Focus on the core: Sainsbury’s ditch discount chain

After several recent posts on Tesco focusing on its core business, here and here, today it is the turn of Sainsbury’s to take the headlines. CEO Mike Coupe announced that the company was closing its 16 Neto discount stores, abandoning a joint venture with the Danish Dansk supermarket group, as reported here.

Below are a few takeouts from this move by Sainsbury’s.

1. Focus on the core

On paper, you can see the logic in Sainsbury’s deciding back in 2014 to extend its brand portfolio with Neto as a way of fighting back against the discounters, Aldi and Liddl. After all, the dynamic discounter duo have driven double digit growth for several years, and now have a combined share of c.10% in the UK.

However, the challenge Sainsbury’s faced is the fragmentation of investment across the extended portfolio, both in terms of money and talent. As Mike Coupe commented, “To be successful over the long-term, Netto would require significant investment in a challenging market.” He has decided that a better ROI and ROT (return on talent) will come from concentrating on the core Sainsbury’s brand: “We have made the decision not to pursue the opportunity and instead focus on our core business.”

2. The perils of being a “follower brand”

Netto faced an uphill battle for profitable growth in the UK, given that it was the number three brand in the market with only 16 stories, up against Lidl with 629 stores and Aldi with 560 stores. To put this scale disadvantage into perspective, the planned annual new store openings for Aldi and Lidl combined of c. 110 are seven times the size of the entire Neto chain. And data from multiples categories shows that ROI is directly linked to relative market share (see below), meaning that Neto was probably struggling for financial viability. This is shown by Sainsbury’s decision to close down the business and write down the value to zero, rather than try and sell it.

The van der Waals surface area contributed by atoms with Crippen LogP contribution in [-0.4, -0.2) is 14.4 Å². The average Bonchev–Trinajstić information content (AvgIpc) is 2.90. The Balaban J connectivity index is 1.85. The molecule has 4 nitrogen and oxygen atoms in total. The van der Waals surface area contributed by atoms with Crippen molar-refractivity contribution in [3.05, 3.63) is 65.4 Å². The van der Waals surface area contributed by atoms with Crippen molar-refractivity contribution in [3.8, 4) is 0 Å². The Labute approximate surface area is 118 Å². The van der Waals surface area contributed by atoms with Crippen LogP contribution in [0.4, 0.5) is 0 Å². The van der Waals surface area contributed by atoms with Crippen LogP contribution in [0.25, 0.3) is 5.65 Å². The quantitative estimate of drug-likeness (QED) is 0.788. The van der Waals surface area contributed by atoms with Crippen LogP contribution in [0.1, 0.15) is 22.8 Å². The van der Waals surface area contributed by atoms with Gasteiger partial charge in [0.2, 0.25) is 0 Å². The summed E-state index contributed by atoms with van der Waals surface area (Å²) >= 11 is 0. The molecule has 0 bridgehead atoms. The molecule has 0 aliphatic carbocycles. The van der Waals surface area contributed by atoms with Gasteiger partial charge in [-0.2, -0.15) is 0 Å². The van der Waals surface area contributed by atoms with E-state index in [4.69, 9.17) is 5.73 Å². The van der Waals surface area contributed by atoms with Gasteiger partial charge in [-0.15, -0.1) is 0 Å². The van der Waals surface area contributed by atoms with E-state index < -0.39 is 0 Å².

A similar story happened at BA back in the late 90’s, when CEO Bob Ayling launched a low cost airline to compete head on with easyJet and Ryanair. After his departure in 2000 the company decided to sell Go. The business was sold to 3i in 2001 for £100 million, before being snapped up a couple of years later by easyJet.

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3. What is your “ability to win”?

The cases of Sainsbury’s and BA are examples of businesses who perhaps failed to accurately asses their “ability to win” when stretching beyond their core business. We often see this on brandgym projects. Marketing teams are much better at evaluating the “size of prize”, to do with the business opportunity, than they are the ability of their company to create a sustainable, profitable business. Ability to win when stretching is not just about the value proposition and product/service you develop. It also requires a fit in terms of culture and competence. Sainsibury’s and BA both made a costly and time consuming discovery that running a high quality service business with a sense of aspiration and premiumness is very different to running a low cost discount business.

In conclusion, Sainsbury’s decision to ditch their direct discount brand is another example of how to re-focus on your core business for brand success.

For more insights on how to create a brand portfolio strategy, check out this earlier brandgym blog post.